In This Issue
Georgia's Garden
Book Give Away

Your Pain is Your Pain

I suffered a huge disappointment the other day, and as usual I began comparing my hurt to that of friends. A child who died.  A husband who faced a terminal illness.  A mother who struggled to meet the daily needs of her severely disabled son.


And I did what I normally do.  I beat myself up for feeling sad at all. "Look what they're dealing with.  You have it easy compared to them. What right do you have to feel sad? You have so much to be grateful for."


While I did have much to be grateful for, I also had something real to feel sad about. Comparing my losses to others' wasn't helping me process the emotional pain I was experiencing. 


I told a friend what happened to me.  "Oh well," I said, "it could be much worse."


"Yes, it could be worse, but remember what you told me after my husband died? I was afraid I was complaining about my circumstances too much, and you reminded me that my pain was my pain. It was okay to feel bad.  Acknowledging the hurt was the only way I could get to the place of accepting what had happened." 


Light bulb moment. My pain was my pain, and it was real. I wasn't to wallow in it, of course, but I needed to acknowledge it, process it, come to terms with it, and talk to the Lord about it.  I allowed myself to experience the sadness until finally I reached a place of acceptance.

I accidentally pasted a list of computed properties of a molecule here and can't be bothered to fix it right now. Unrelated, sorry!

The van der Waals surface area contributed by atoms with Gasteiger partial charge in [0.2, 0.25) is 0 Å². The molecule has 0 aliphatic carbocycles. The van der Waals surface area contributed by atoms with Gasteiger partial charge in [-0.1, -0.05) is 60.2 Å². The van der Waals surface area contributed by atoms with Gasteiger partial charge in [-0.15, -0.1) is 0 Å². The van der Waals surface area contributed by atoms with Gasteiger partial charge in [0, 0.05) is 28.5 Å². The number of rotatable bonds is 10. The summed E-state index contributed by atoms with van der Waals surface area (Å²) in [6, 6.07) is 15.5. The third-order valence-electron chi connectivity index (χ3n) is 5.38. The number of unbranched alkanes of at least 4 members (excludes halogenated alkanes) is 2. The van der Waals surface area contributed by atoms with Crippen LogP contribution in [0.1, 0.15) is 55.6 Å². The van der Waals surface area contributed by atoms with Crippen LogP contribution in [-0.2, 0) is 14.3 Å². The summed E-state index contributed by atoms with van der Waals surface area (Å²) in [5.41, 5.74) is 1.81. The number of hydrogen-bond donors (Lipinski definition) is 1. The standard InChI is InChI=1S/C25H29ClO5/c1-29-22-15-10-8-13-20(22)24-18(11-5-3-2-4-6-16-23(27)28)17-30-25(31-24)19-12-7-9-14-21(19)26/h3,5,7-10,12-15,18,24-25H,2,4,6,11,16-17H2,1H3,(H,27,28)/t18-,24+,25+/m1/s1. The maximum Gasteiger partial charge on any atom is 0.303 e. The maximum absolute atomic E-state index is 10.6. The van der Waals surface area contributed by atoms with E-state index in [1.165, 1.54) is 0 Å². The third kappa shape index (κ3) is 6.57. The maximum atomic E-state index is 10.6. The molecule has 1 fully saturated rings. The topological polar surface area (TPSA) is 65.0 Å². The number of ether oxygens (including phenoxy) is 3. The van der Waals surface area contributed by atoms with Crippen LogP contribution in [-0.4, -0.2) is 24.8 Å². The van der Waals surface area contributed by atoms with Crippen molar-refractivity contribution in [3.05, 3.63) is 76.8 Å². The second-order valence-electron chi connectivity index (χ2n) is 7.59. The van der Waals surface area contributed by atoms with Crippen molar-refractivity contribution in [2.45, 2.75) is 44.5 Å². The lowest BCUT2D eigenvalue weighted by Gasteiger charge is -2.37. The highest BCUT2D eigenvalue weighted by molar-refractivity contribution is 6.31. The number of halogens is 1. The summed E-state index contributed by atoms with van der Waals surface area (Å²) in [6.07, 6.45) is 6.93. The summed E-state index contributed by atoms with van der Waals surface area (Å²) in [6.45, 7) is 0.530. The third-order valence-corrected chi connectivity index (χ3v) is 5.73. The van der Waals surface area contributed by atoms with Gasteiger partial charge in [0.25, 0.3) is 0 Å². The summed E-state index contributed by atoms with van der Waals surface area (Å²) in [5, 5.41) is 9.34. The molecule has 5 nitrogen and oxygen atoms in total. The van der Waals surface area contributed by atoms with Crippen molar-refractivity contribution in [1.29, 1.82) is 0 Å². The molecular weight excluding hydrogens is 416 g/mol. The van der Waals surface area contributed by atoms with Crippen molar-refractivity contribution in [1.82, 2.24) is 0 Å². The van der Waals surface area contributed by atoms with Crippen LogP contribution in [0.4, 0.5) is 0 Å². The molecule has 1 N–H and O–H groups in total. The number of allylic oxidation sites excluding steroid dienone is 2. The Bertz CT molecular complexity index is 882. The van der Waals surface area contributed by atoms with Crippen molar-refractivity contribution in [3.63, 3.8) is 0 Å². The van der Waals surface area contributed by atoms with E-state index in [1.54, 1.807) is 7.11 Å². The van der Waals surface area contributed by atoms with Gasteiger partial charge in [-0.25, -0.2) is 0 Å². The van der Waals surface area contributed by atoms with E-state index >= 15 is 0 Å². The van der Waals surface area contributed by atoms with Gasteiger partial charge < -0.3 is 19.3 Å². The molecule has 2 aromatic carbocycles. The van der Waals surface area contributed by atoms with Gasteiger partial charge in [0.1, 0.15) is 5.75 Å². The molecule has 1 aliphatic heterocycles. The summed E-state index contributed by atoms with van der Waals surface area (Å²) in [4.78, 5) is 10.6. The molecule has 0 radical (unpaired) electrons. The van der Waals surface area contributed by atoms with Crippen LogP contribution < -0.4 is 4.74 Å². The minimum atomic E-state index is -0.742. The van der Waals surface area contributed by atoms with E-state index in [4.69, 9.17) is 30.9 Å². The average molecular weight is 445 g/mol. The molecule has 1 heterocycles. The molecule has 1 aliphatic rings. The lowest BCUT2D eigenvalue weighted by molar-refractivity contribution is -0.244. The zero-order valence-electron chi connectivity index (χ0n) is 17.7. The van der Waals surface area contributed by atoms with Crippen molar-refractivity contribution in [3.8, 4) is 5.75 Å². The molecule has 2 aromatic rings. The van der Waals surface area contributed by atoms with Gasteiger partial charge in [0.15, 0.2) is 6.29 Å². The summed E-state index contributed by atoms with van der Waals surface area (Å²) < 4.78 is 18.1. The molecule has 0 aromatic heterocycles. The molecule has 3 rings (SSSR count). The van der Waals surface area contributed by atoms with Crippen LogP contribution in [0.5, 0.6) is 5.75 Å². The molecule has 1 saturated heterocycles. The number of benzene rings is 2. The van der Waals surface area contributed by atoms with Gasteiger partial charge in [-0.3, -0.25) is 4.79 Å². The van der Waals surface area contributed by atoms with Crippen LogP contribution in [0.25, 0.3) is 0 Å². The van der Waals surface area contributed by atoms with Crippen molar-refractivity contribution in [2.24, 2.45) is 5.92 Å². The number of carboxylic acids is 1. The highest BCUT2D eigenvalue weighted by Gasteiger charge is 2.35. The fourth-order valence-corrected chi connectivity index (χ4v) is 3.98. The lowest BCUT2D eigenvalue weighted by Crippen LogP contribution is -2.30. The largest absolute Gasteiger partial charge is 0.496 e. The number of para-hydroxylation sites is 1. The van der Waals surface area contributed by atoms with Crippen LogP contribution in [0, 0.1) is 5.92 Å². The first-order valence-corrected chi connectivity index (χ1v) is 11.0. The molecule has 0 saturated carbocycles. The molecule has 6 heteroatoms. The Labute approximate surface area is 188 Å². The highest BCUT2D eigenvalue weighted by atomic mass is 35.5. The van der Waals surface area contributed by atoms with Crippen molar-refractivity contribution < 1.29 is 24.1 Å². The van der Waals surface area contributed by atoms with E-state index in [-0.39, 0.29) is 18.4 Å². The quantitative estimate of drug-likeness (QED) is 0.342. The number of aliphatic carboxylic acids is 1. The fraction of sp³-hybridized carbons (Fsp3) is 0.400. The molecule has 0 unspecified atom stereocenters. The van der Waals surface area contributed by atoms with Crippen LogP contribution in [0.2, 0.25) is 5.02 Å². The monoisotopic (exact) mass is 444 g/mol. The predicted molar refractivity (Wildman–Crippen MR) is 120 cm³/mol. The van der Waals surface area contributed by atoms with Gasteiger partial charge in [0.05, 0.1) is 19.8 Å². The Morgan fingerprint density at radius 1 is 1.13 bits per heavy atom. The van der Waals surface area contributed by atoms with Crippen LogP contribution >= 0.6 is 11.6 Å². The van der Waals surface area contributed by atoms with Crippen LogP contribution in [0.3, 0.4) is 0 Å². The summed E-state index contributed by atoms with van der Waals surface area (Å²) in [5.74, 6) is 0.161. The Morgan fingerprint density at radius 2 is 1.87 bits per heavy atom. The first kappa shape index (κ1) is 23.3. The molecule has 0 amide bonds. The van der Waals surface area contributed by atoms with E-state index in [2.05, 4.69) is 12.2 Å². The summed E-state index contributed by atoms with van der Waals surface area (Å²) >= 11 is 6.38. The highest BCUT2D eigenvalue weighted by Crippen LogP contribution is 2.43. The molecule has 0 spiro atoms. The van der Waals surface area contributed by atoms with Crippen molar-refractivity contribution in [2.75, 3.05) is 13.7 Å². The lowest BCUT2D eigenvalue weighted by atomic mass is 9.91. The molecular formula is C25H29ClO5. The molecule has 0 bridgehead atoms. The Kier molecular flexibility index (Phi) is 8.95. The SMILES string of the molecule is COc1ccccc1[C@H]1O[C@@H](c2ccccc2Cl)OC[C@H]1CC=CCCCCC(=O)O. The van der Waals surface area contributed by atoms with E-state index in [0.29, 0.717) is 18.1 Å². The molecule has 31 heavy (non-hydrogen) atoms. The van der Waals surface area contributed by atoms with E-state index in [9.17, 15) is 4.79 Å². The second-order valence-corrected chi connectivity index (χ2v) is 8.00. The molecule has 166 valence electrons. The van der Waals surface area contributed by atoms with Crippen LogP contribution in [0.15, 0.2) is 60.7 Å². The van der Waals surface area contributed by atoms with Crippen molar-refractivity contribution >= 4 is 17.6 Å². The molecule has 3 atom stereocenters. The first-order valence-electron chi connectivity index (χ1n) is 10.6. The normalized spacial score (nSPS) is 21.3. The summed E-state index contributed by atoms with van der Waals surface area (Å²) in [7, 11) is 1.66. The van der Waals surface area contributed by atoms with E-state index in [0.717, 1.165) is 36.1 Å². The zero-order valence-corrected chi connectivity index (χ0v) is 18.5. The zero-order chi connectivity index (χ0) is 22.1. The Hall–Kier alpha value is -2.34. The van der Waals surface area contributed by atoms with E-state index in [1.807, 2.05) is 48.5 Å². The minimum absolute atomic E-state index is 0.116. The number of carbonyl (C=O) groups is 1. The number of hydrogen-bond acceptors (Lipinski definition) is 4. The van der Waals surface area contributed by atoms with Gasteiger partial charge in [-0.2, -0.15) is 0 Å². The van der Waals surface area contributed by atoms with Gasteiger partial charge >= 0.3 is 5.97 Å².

You can be grateful for what God 

has given you while feeling sad 

for what you have lost. 

Georgia's Garden


Quick Links





Book Give Away


Spirit Hunger 

by Gari Meacham


We all have a desperate need for God - not just for following him or being committed to him, but to be intimately connected to him.


We long for purpose, for affirmation, for attention, for nurture. But Gari Meacham writes that we fall short of being desperate for God, or we miss the longed-for romance with God we hear about in scripture. We're uncertain how to distinguish our longings from our fears. When, says Meacham, did our longings turn to hauntings? And when did we buy into the counterfeit yearnings for control, and the insecurity, perfectionism and other attitudes that quench Spirit Hunger?

The answer to Spirit Hunger is to engage God like never before. In this book Meacham shows through her story and the stories of others how to turn worry into belief, problems and heartaches into a life of intimate prayer, and sighs for intimacy into closeness with God. 


To win a copy of this book, please e-mail your name and mailing address to:



by November 25th and you will be entered to win!   


(Winner will be announced in the next newsletter.)


The winner of last month's Book Giveaway is Bonnie Hellum from New York. 

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